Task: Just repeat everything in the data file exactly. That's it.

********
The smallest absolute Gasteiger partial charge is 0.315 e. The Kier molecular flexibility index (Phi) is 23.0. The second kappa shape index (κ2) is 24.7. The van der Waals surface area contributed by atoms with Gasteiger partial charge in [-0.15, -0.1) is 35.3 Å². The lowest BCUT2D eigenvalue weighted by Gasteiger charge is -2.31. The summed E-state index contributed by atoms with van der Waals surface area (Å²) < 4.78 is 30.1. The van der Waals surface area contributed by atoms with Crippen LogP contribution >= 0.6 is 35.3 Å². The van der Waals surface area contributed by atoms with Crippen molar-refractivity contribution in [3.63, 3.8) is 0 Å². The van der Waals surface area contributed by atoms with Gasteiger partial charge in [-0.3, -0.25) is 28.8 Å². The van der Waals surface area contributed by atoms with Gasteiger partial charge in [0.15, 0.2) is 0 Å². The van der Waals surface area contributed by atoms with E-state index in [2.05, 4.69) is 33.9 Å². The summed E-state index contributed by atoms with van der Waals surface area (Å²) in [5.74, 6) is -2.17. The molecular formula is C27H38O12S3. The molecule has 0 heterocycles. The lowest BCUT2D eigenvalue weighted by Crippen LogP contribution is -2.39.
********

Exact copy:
The smallest absolute Gasteiger partial charge is 0.315 e. The Kier molecular flexibility index (Phi) is 23.0. The second kappa shape index (κ2) is 24.7. The van der Waals surface area contributed by atoms with Gasteiger partial charge in [-0.15, -0.1) is 35.3 Å². The lowest BCUT2D eigenvalue weighted by Gasteiger charge is -2.31. The summed E-state index contributed by atoms with van der Waals surface area (Å²) < 4.78 is 30.1. The van der Waals surface area contributed by atoms with Crippen LogP contribution >= 0.6 is 35.3 Å². The van der Waals surface area contributed by atoms with Crippen molar-refractivity contribution in [3.63, 3.8) is 0 Å². The van der Waals surface area contributed by atoms with Gasteiger partial charge in [-0.3, -0.25) is 28.8 Å². The van der Waals surface area contributed by atoms with Gasteiger partial charge in [0.15, 0.2) is 0 Å². The van der Waals surface area contributed by atoms with E-state index in [2.05, 4.69) is 33.9 Å². The summed E-state index contributed by atoms with van der Waals surface area (Å²) in [5.74, 6) is -2.17. The molecular formula is C27H38O12S3. The molecule has 0 heterocycles. The lowest BCUT2D eigenvalue weighted by Crippen LogP contribution is -2.39.